It seems easy… too easy. Red State, Kevin Smith’s horror opus, opens with three kids looking to score. Somehow the one with the curly hair convinces them all to go down on a chick he met on the internet in some glorious foursome with little more incentive than a faceless thumbnail on a tacky hookup site. It’s not long before they’re on their way to her trailer in the woods to get down when – bait and switch! – they wind up prisoners in a crazy church run by a fictionalized, militant version of Fred Phelps (y’know, the guy who runs the Westboro Baptist Church, the one that pickets soldiers’ funerals with ‘God Hates Fags’ signs? That one.). What begins as a colossal mess ends as one while writer/director Smith fumbles through a movie that doesn’t seem far removed from a fevered dream – not disturbing in any sense of terror, but at how awfully languid it is.
I’ve mentioned it on our podcasts before (yes, they’ll be back some day) that I enjoy Kevin Smith. In interviews, he comes off as very self-deprecating, but in a very ‘okay, I’m already acknowledging how bad I am, you don’t need to pile on’ sort of way. When he’s good, he’s on fire (recently, Zach & Miri Make a Porno) and when he’s not good, he’s really damn awful (recently, Cop Out). With the latter film, he’s tried to branch out into scary new forms of action-oriented filmmaking that he hasn’t quite conquered, and there’s nothing wrong with that, but he’s a guy who’s built his reputation on comedies stacked with amusing anecdotes. Branching out, he’s trying to re-purpose his approach, but rather than ending up with classic Tarantino-esque dialogue, he kills whatever his film is doing in order to push off these “heh?”-inspiring stories one after the other. Case in point: Smith stalls the movie twice to explain what this crazy church and its leader have been up to, as if the actors are reading straight from a Wikipedia article injected with Smith’s smarmy humor.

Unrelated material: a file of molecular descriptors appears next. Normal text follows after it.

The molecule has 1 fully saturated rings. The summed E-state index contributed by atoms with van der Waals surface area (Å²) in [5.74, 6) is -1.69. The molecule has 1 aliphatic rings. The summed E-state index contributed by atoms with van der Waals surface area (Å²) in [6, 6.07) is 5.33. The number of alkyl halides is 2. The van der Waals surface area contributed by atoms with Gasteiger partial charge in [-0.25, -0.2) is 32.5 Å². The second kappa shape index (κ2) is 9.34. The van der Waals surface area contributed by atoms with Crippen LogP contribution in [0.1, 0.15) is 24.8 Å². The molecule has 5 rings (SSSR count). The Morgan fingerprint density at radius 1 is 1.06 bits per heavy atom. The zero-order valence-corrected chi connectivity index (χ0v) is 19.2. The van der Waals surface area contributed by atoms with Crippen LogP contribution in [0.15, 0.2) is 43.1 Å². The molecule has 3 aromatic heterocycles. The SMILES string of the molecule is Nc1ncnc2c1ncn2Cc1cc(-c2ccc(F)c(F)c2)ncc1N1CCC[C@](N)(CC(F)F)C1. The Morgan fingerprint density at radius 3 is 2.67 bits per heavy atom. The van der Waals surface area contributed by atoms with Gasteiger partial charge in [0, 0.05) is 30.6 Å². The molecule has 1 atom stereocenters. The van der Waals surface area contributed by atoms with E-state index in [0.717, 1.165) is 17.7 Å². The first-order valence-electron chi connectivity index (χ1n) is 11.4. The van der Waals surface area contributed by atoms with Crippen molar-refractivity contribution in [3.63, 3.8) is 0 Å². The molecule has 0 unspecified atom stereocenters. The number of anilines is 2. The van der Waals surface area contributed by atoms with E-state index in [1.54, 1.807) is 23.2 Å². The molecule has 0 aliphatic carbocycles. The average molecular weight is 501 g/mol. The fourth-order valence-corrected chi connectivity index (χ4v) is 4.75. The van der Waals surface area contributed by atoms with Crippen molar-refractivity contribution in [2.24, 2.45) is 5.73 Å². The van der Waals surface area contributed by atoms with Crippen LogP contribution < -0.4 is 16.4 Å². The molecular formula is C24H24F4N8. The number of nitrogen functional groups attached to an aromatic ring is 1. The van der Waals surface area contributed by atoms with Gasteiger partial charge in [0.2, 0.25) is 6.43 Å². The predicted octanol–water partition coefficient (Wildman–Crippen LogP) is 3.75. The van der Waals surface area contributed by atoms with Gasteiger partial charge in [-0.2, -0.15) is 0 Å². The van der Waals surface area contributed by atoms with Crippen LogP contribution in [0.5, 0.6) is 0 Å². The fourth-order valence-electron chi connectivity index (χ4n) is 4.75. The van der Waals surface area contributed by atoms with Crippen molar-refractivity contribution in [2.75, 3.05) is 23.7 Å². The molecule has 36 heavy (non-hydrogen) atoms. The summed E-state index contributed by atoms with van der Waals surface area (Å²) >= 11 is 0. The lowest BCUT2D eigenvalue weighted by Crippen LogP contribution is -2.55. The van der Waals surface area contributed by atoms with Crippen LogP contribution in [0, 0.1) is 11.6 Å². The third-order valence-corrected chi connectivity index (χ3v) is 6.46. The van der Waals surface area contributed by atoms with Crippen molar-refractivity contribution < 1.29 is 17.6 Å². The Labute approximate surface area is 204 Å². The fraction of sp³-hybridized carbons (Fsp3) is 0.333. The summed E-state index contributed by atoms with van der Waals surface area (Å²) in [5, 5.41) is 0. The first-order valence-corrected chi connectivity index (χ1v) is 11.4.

So those kids before? Forget them. It’s not long after the crazy preacher’s far-too-long sermon about the evils of the world (he’s played by a really good Michael Parks) that the congregation is declared domestic terrorists and we have an ol’ fashioned gunfight. Now the movie’s about ATF agent John Goodman and his stand off. Stephen Root (Milton from Office Space) is even in here to fill space as an incompetent sheriff for… well, whatever reason. There’s some interesting action, but there’s no fearful or exciting gore to be had (except for Kevin Pollack’s early demise), in fact there’s nothing fearful or exciting to be had anywhere in the film’s 88 minute run time. Smith says this is a horror film, but he can’t keep his story in order for very long, much less the tone of the film, which shifts from awkward action to awkward comedy between scenes. A subplot involving the church’s cute and slightly-more-sane blonde starts as endearing and ends up annoying as she will not shut up about saving the babies!
There’s absolutely nothing redeeming about this film. The violence isn’t satisfying, the crude humor isn’t satisfying, in fact, the climax is a mere deus ex machina in exchange for a crappy denouement. At this point, I don’t even know what Kevin Smith was trying to say about the Phelps family and their rancid, hateful congregation because he has failed so poorly to execute on this film. My hunch is that through self-production, he simply didn’t allow for any constructive criticism (a complaint that could be leveled at George Lucas) and let this film stew in its own juices for far too long. The Weinstein brothers, his backers since the beginning, weren’t even interested in funding the flick when he pitched it before producing Zack & Miri.
Kevin, please, let’s pretend this never happened.